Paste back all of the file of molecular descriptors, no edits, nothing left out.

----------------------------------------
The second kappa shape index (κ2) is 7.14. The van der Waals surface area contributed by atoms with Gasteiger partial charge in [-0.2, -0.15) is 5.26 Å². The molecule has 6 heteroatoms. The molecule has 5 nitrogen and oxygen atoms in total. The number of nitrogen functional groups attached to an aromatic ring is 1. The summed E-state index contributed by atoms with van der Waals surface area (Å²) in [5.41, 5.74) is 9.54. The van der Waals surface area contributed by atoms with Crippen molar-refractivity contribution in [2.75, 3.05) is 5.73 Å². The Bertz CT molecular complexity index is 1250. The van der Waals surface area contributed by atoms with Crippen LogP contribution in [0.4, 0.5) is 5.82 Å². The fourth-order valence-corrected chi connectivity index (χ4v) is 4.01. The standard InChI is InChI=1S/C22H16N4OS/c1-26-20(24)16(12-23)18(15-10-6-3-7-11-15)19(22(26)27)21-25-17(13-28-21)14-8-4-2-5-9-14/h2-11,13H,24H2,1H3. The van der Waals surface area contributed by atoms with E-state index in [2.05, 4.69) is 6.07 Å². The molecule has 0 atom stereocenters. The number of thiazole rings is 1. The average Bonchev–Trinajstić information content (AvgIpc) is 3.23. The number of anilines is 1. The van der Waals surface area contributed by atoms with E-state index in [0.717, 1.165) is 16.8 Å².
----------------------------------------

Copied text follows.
The second kappa shape index (κ2) is 7.14. The van der Waals surface area contributed by atoms with Gasteiger partial charge in [-0.2, -0.15) is 5.26 Å². The molecule has 6 heteroatoms. The molecule has 5 nitrogen and oxygen atoms in total. The number of nitrogen functional groups attached to an aromatic ring is 1. The summed E-state index contributed by atoms with van der Waals surface area (Å²) in [5.41, 5.74) is 9.54. The van der Waals surface area contributed by atoms with Crippen molar-refractivity contribution in [2.75, 3.05) is 5.73 Å². The Bertz CT molecular complexity index is 1250. The van der Waals surface area contributed by atoms with Crippen LogP contribution in [0.4, 0.5) is 5.82 Å². The fourth-order valence-corrected chi connectivity index (χ4v) is 4.01. The standard InChI is InChI=1S/C22H16N4OS/c1-26-20(24)16(12-23)18(15-10-6-3-7-11-15)19(22(26)27)21-25-17(13-28-21)14-8-4-2-5-9-14/h2-11,13H,24H2,1H3. The van der Waals surface area contributed by atoms with E-state index in [2.05, 4.69) is 6.07 Å². The molecule has 0 atom stereocenters. The number of thiazole rings is 1. The average Bonchev–Trinajstić information content (AvgIpc) is 3.23. The number of anilines is 1. The van der Waals surface area contributed by atoms with E-state index in [0.717, 1.165) is 16.8 Å².